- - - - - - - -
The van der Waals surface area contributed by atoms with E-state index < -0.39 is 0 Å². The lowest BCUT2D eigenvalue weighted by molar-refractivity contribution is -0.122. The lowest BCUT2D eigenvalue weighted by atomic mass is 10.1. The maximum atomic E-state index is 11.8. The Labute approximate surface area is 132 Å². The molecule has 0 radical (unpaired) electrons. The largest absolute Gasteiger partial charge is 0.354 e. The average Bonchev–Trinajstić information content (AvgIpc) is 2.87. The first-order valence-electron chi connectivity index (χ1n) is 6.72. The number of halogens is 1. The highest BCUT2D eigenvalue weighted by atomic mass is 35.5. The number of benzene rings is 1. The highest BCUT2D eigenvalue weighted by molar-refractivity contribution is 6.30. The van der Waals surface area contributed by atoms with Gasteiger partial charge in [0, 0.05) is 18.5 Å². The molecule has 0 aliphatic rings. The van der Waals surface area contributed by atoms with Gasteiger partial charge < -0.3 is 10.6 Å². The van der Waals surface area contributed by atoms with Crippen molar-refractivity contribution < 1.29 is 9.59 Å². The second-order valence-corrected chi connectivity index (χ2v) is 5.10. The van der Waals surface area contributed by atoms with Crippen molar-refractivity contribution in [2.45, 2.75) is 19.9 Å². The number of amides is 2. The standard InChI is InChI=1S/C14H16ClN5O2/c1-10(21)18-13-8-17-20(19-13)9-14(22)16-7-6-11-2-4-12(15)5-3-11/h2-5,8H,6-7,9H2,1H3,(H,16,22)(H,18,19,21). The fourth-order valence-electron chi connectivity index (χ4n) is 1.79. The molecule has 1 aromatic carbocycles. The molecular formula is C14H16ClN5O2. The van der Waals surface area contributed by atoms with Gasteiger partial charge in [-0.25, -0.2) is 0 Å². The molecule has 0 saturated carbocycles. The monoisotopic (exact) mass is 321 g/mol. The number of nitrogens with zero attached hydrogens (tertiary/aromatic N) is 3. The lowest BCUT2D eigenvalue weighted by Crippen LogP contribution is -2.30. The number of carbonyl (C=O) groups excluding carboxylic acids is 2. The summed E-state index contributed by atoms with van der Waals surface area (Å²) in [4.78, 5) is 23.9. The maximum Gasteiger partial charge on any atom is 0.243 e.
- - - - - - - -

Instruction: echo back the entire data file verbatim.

The van der Waals surface area contributed by atoms with E-state index < -0.39 is 0 Å². The lowest BCUT2D eigenvalue weighted by molar-refractivity contribution is -0.122. The lowest BCUT2D eigenvalue weighted by atomic mass is 10.1. The maximum atomic E-state index is 11.8. The Labute approximate surface area is 132 Å². The molecule has 0 radical (unpaired) electrons. The largest absolute Gasteiger partial charge is 0.354 e. The average Bonchev–Trinajstić information content (AvgIpc) is 2.87. The first-order valence-electron chi connectivity index (χ1n) is 6.72. The number of halogens is 1. The highest BCUT2D eigenvalue weighted by atomic mass is 35.5. The number of benzene rings is 1. The highest BCUT2D eigenvalue weighted by molar-refractivity contribution is 6.30. The van der Waals surface area contributed by atoms with Gasteiger partial charge in [0, 0.05) is 18.5 Å². The molecule has 0 aliphatic rings. The van der Waals surface area contributed by atoms with Gasteiger partial charge < -0.3 is 10.6 Å². The van der Waals surface area contributed by atoms with Crippen molar-refractivity contribution < 1.29 is 9.59 Å². The second-order valence-corrected chi connectivity index (χ2v) is 5.10. The van der Waals surface area contributed by atoms with Crippen molar-refractivity contribution in [2.45, 2.75) is 19.9 Å². The number of amides is 2. The standard InChI is InChI=1S/C14H16ClN5O2/c1-10(21)18-13-8-17-20(19-13)9-14(22)16-7-6-11-2-4-12(15)5-3-11/h2-5,8H,6-7,9H2,1H3,(H,16,22)(H,18,19,21). The fourth-order valence-electron chi connectivity index (χ4n) is 1.79. The molecule has 1 aromatic carbocycles. The molecular formula is C14H16ClN5O2. The van der Waals surface area contributed by atoms with Gasteiger partial charge in [-0.25, -0.2) is 0 Å². The molecule has 0 saturated carbocycles. The monoisotopic (exact) mass is 321 g/mol. The number of nitrogens with zero attached hydrogens (tertiary/aromatic N) is 3. The lowest BCUT2D eigenvalue weighted by Crippen LogP contribution is -2.30. The number of carbonyl (C=O) groups excluding carboxylic acids is 2. The summed E-state index contributed by atoms with van der Waals surface area (Å²) in [4.78, 5) is 23.9. The maximum Gasteiger partial charge on any atom is 0.243 e.